- Historic Sites
The Johnsons and the Kennedys are popularly thought to have shared a strong mutual dislike, but stacks of letters and a remarkable tape of Jacqueline Kennedy reminiscing show something very different —and more interesting
September 1994 | Volume 45, Issue 5
She was particularly upset about specific references in Manchester’s galleys to attacks on the Johnsons by the Kennedy loyalists for the way the swearing-in ceremony immediately followed the assassination. Word of her being upset about the negative passages regarding the Johnsons appeared in the papers, and the President immediately wrote her on December 16, 1966: “Lady Bird and I have been distressed to read the press accounts of your unhappiness about the Manchester book. Some of these accounts attribute your concern to passages in the book which are critical or defamatory of us. If this is so, I want you to know while we deeply appreciate your characteristic kindness and sensitivity, we hope you will not subject yourself to any discomfort or distress on our account… your own tranquility is important to both of us, and … We are both grateful to you for your constant and unfailing thoughtfulness and friendship.”
A month earlier, on the third anniversary of the assassination, LBJ had written to Jackie. She responded, “I know it was painful for you to write it—as recalling that day will be painful always for us all.” When he wrote to both of her children, she thanked him. “I was so touched at your taking the trouble—
“You are a marvelous child psychologist—saying just the right thing to a boy and to a girl—.”
In her role as First Lady, Mrs. Johnson continued the restoration of the White House begun by Mrs. Kennedy and again extended an invitation to her, even though, she wrote in an undated 1966 letter, “I certainly understand your feelings about coming back to the White House.”
Although the two women shared a belief in the importance of furthering the White House restoration, they had very different styles. Mrs. Kennedy recommended a European firm to make a china in an antique pattern. Mrs. Johnson eventually had an American firm make it, featuring native wildflowers instead. The question of where to place a portrait of Eleanor Roosevelt, whom Lady Bird deeply admired and sought to emulate, also reflects their different approaches. Mrs. Kennedy feared that the portrait of a modern figure simply wasn’t appropriate for the eighteenth- and early-nineteenth-century State Floor. In the end Mrs. Johnson agreed and moved the portrait to the East Wing, as Mrs. Kennedy had recommended.
In a long 1966 memo on legal-size yellow paper, Jackie mixed business with the personal:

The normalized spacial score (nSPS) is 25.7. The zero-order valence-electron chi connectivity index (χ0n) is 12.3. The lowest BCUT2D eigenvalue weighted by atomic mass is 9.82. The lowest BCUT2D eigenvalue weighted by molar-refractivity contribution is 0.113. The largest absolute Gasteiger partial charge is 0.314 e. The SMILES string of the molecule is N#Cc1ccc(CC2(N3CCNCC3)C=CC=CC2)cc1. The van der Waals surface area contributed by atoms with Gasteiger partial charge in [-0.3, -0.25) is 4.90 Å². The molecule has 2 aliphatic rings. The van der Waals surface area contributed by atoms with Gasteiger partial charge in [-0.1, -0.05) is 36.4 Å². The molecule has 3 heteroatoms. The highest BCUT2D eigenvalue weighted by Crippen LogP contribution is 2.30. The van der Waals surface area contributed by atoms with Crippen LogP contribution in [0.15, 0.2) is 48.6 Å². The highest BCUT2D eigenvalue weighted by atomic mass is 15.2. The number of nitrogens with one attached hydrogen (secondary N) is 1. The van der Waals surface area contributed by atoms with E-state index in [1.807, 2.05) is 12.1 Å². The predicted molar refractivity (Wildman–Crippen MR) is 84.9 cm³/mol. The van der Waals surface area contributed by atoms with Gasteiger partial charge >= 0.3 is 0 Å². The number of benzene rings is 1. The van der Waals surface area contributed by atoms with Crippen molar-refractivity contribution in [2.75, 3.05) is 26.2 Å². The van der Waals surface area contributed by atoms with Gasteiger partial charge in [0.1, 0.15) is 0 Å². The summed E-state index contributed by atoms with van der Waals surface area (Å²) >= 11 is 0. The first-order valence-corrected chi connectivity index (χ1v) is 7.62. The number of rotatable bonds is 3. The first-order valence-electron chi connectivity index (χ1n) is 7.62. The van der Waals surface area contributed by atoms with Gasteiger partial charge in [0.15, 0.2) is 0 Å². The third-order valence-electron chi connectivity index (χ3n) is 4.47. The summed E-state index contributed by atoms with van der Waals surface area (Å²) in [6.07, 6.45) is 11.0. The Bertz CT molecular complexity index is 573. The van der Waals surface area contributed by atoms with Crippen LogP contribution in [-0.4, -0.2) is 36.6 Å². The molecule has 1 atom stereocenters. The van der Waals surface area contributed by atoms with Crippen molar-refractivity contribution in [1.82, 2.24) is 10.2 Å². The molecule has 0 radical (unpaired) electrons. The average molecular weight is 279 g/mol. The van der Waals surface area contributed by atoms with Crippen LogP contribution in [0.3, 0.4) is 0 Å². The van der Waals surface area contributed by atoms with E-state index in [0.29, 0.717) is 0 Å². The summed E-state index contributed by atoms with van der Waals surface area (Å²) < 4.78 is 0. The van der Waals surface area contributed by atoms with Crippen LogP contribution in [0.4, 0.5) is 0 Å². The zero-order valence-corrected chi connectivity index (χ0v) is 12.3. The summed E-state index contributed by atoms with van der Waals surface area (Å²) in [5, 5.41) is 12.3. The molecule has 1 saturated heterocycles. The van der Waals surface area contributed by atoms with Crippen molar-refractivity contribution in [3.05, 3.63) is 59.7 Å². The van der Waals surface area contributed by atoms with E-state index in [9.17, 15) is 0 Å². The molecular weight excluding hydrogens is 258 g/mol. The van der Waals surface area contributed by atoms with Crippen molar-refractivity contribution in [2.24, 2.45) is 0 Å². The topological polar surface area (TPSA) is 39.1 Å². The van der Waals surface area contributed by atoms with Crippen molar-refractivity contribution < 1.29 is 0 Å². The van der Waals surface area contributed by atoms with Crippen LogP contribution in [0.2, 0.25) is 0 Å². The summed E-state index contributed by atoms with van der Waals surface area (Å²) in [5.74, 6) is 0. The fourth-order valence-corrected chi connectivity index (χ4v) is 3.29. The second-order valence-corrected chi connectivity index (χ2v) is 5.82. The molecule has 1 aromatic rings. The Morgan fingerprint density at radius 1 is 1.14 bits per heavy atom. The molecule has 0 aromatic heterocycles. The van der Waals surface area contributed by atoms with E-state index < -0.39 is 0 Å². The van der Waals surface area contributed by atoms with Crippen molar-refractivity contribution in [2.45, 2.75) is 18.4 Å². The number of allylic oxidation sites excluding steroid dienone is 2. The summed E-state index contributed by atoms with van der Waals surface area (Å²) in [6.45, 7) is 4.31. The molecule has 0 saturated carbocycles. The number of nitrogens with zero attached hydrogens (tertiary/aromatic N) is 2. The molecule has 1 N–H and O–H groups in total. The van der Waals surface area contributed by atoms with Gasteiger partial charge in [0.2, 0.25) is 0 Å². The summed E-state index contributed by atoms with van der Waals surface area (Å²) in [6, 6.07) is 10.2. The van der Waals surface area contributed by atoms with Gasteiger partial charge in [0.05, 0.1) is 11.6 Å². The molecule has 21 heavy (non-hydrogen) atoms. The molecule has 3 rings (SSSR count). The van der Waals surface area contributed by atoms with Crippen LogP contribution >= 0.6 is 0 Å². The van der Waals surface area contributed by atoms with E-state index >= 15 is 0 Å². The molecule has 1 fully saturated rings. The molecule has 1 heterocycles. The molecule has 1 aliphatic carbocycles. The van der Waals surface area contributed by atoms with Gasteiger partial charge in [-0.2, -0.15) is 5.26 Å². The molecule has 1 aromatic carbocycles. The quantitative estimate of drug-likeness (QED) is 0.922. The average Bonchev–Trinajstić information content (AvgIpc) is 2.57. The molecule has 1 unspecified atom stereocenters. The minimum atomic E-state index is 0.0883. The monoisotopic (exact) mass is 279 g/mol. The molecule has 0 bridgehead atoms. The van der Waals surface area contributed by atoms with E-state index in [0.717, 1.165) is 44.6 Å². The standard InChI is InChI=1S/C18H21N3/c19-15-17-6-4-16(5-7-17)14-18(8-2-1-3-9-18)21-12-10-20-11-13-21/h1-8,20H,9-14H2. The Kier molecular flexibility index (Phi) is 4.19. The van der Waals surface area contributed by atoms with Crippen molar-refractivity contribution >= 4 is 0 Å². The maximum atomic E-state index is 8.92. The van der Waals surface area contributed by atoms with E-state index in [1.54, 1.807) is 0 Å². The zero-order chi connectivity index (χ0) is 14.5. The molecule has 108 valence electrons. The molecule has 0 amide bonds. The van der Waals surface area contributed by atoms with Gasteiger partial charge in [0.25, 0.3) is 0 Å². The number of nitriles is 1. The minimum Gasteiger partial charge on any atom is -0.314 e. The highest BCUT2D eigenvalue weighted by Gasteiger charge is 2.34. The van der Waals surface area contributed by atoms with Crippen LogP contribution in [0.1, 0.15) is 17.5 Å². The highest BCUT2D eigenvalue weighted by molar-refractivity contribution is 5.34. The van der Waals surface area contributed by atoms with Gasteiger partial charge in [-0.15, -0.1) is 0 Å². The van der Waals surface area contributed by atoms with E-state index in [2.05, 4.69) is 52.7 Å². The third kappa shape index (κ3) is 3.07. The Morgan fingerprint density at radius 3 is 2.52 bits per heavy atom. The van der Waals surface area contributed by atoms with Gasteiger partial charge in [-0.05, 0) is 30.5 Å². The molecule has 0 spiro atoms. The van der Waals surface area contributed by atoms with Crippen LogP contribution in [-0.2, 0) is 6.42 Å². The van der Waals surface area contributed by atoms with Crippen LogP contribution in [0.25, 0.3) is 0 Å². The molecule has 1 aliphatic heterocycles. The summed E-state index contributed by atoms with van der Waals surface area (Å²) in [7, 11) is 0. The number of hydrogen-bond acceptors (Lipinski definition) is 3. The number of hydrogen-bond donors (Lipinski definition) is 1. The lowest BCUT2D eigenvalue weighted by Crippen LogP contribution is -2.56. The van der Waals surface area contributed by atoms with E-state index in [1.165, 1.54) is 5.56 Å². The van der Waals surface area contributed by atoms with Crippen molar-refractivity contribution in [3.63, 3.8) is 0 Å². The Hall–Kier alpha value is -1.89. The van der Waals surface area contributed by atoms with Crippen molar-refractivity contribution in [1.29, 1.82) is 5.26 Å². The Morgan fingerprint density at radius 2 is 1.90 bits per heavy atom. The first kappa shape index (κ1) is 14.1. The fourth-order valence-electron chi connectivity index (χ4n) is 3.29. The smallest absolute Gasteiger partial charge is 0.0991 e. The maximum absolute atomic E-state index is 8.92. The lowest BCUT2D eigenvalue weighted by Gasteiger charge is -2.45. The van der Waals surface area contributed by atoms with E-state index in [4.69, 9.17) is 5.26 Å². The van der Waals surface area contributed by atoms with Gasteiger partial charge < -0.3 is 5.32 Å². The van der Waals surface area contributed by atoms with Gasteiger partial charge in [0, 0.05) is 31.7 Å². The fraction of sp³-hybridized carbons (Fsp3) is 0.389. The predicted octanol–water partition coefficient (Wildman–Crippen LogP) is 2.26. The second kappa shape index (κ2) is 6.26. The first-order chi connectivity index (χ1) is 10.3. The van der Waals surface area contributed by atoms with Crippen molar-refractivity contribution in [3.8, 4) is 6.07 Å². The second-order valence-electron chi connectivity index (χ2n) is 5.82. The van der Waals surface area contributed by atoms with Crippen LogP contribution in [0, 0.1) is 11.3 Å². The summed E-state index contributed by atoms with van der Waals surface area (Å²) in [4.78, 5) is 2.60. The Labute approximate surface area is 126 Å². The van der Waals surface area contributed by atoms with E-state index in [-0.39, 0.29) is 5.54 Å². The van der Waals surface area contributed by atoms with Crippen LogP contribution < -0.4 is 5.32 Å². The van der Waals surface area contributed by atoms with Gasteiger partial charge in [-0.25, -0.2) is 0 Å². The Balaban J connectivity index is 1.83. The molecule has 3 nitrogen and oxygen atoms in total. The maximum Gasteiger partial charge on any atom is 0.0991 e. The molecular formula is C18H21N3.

… You were sweet to write to me about the Fine Arts meeting—I am sure that whatever you do will be perfect—I saw the prettiest picture of you by a campfire—I hope you have some carefree times like that…
I was trying to think of any thoughts for the meeting. … I know that the 3 things that were vaguely in the works—just waiting for enough money to do them, were the State Dining Room, a state china service, oc really good copies of the Green & Red Room rugs. …
The State china service could be so beautiful—an Empire design that would go with all the magnificent Monroe gilt centerpieces—a simple design that wouldn’t clash with the flowers at different times of [the] year. … Just a word of warning—DON’T let the American china companies do it —I had them trying to copy plates of the Monroe period in the China Room for our first days in the White House. The results always looked more like hotel china … so Jansen [a French firm] is the one to do it with—as they are in everything I am afraid—Everyone else is too decoratorish—they are the only firm in the world with a library of historical documents & the artisans to execute them- luckily they have an N.Y. office—so one avoids the buying it abroad problem! …
[Jackie goes on to say that Jansen should also be chosen to copy the decrepit rugs in the Green and Red rooms.] The Puerto Rican 6c Portuguese & all the other copies always have the wrong colors—not subtle enough for period rooms—I saw the Green Room one—and it just made me sad.
So that’s a thought if you have lots of guidebook money to burn!
The only other thing I can think of is trying to keep the public rooms—ground & 1st floor—as 18th & 19th century as possible—so … it will remain always a glimpse for Americans back into the days of our country’s beginning- I was just wondering if Mrs. Roosevelt’s portrait outside the East Room didn’t bring the 20th century in so much- that it really jars the unity of that whole floor. …
The problem … is always this—one admires and reveres Mrs. Roosevelt—so she should have a place of honor- Why not there? But then later people of different administrations will start according places of honor to their heroes, and the whole harmony of the early years of the White House will be lost.
I think it would be wonderful if you could establish the precedent that that floor would never change. …
I visualize [Mrs. Roosevelt’s] portrait where the portraits of John Barry—the founder of the American Navy was—which makes me think—did Mr. Ryan (who was a temperamental creature) take back those 4 or 5 marvelous early paintings he lent us. … If so—the Fine Arts Committee should threaten, persuade, seduce, coerce him to leave them permanently to the White House! even in his will —Historically—they are important next to the Jefferson & Jackson portraits Bunny Mellon gave to the Blue Room.
These are just thoughts dear Lady Bird—whatever you do will be perfect—I send you much love—and my love to the President—in these always trying days for him.